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New health services bring new risks to consider
By Leila Narvid, JD, Associate, General Civil Litigation Practice Group, Sideman & Bancroft, San Francisco
Evolving notions of health and wellness have introduced a plethora of new services to patients, many of which have less to do with medical necessity than with cosmetic appearance. Today, patients can receive a spa service, a nutrition consultation, and a full-body MRI scan all in a day's work.
However, the regulations that govern health care practices have yet to promulgate provisions that specifically relate to the operation of clinics that offer "spa-medicine" services and elective, nontherapeutic procedures. This article looks at the unique problems encountered by these types of clinics and legal pitfalls for health care risk managers to avoid.
Patients are presented with a variety of options: "medi-spas" that provide cosmetic services in luxurious surroundings, in conjunction with medical care from plastic surgeons or dermatologists; vision therapy clinics that only perform LASIK eye surgery; and centers that perform full-body CT or MRI scans. These clinics are staffed by licensed physicians and nonlicensed employees, such as cosmeticians, plastic surgery counselors, and holistic medicine practitioners. Often, a nonphysician is the first point of contact for a patient. For example, plastic surgery counselors guide patients through the decision-making process and show them before-and-after photographs to "sell" them on the procedure, and optometrists perform initial consultations and refer patients to LASIK specialists.
The patient may not even see the physician until the day of the procedure. The relationships between physicians and nonlicensed persons can create what seems like a sensible opportunity for incentive pay programs wherein, in exchange for referrals, the nonlicensed person receives a commission from the physician. This can be a tremendous liability risk for the physicians and the participating health care organizations. Risk managers must be aware of this potential for significant civil and criminal violations.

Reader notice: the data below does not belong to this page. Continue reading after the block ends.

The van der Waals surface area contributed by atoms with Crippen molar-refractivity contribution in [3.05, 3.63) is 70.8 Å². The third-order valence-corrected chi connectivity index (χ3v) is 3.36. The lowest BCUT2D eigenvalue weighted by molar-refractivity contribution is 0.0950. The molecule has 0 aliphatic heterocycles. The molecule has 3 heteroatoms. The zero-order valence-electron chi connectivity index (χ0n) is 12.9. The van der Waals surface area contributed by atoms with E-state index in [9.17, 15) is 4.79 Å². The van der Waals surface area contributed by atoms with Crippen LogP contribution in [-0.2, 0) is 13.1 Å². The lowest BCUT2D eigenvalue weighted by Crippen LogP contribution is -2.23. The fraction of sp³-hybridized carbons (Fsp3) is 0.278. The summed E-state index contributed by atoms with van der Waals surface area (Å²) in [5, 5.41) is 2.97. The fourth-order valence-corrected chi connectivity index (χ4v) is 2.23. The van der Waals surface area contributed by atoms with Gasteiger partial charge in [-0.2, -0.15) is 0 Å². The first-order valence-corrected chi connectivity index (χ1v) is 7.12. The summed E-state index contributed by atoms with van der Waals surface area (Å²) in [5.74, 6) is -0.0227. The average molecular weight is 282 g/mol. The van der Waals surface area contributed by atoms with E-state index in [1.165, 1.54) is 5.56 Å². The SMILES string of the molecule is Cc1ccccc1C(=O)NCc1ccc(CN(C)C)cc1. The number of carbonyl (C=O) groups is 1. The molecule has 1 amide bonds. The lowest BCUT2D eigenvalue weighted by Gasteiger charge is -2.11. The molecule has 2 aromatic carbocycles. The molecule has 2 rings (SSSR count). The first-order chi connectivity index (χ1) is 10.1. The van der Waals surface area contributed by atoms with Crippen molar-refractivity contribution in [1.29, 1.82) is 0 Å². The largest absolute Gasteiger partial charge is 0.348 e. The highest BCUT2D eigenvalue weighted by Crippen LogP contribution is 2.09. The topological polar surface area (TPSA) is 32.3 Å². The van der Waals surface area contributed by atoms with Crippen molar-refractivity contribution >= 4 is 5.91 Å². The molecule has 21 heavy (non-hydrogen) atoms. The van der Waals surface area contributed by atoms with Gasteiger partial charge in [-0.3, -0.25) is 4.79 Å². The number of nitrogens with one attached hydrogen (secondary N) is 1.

Beware 'corporate practice of medicine'
Though the arrangements can be problematic in all states, the risk is higher in California, Colorado, Illinois, New York, and Texas, which have statutes that limit the ability of physicians to be employed by nonphysician entities or to split fees with non-physicians. These are known as "corporate practice of medicine states."
Health care providers involved in such arrangements can face tremendous liability, but does this mean that physicians should not award bonuses or commissions to any nonlicensed staff members? Not necessarily. The key rule, however, is that incentive programs should not be linked to referrals or business-generated. For example, practice managers should not be paid based upon a percentage of total profits. Health care risk managers should recommend performance-based incentive programs, in which eligibility is based on monthly evaluations using criteria such as quality of work and patient care. Bonus programs that are based on a percentage of net income are illegal.
To the extent that nonlicensed staff members cause patients to be referred to the clinic for physician services, the fees paid to the physician for performing these services should remain constant. For example, the physician should not receive less compensation for Botox injections he or she performs because someone other than the physician was responsible for getting the patient in the door.
Must not influence doctor's judgment
What types of conduct are construed as exerting influence or control over a physician's professional judgment? In corporate practice of medicine states, the following types of decisions should be made by physicians only and would constitute the unlicensed practice of medicine if performed by a nonphysician:
Physicians are just one of many categories of health care providers, and a host of other non-physician providers are developing subprofessions that involve limited licensure and fill an important need in a specialty. With new forms of health care entities developing at tremendous pace, questions regarding the applicability of the corporate practice of medicine doctrine to these new entities continue to arise.
Health care risk managers should closely scrutinize their entities' contractual agreements, to assure that they are not assisting in the corporate practice of medicine.
(Leila Narvid, JD, is an associate in the general civil litigation practice group at Sideman & Bancroft in San Francisco. She can be reached at firstname.lastname@example.org.)